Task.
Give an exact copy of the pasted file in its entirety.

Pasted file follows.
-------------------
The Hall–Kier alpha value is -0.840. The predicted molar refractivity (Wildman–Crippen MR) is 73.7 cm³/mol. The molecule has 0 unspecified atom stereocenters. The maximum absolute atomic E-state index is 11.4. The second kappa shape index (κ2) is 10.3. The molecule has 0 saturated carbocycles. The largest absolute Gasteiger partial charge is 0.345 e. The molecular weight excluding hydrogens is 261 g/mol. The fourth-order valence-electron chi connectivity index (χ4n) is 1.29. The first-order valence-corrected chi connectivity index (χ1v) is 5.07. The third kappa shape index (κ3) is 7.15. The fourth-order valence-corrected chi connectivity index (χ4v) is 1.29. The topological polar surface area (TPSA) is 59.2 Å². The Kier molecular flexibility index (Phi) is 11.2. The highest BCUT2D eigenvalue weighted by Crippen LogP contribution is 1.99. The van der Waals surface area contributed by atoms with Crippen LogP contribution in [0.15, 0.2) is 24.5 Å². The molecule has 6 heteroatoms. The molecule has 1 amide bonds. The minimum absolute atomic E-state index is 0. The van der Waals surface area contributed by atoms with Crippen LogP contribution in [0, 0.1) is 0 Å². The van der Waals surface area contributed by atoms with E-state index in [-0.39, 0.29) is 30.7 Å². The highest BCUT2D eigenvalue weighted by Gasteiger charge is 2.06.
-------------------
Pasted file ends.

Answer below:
The Hall–Kier alpha value is -0.840. The predicted molar refractivity (Wildman–Crippen MR) is 73.7 cm³/mol. The molecule has 0 unspecified atom stereocenters. The maximum absolute atomic E-state index is 11.4. The second kappa shape index (κ2) is 10.3. The molecule has 0 saturated carbocycles. The largest absolute Gasteiger partial charge is 0.345 e. The molecular weight excluding hydrogens is 261 g/mol. The fourth-order valence-electron chi connectivity index (χ4n) is 1.29. The first-order valence-corrected chi connectivity index (χ1v) is 5.07. The third kappa shape index (κ3) is 7.15. The fourth-order valence-corrected chi connectivity index (χ4v) is 1.29. The topological polar surface area (TPSA) is 59.2 Å². The Kier molecular flexibility index (Phi) is 11.2. The highest BCUT2D eigenvalue weighted by Crippen LogP contribution is 1.99. The van der Waals surface area contributed by atoms with Crippen LogP contribution in [0.15, 0.2) is 24.5 Å². The molecule has 6 heteroatoms. The molecule has 1 amide bonds. The minimum absolute atomic E-state index is 0. The van der Waals surface area contributed by atoms with Crippen LogP contribution in [0, 0.1) is 0 Å². The van der Waals surface area contributed by atoms with E-state index in [-0.39, 0.29) is 30.7 Å². The highest BCUT2D eigenvalue weighted by Gasteiger charge is 2.06.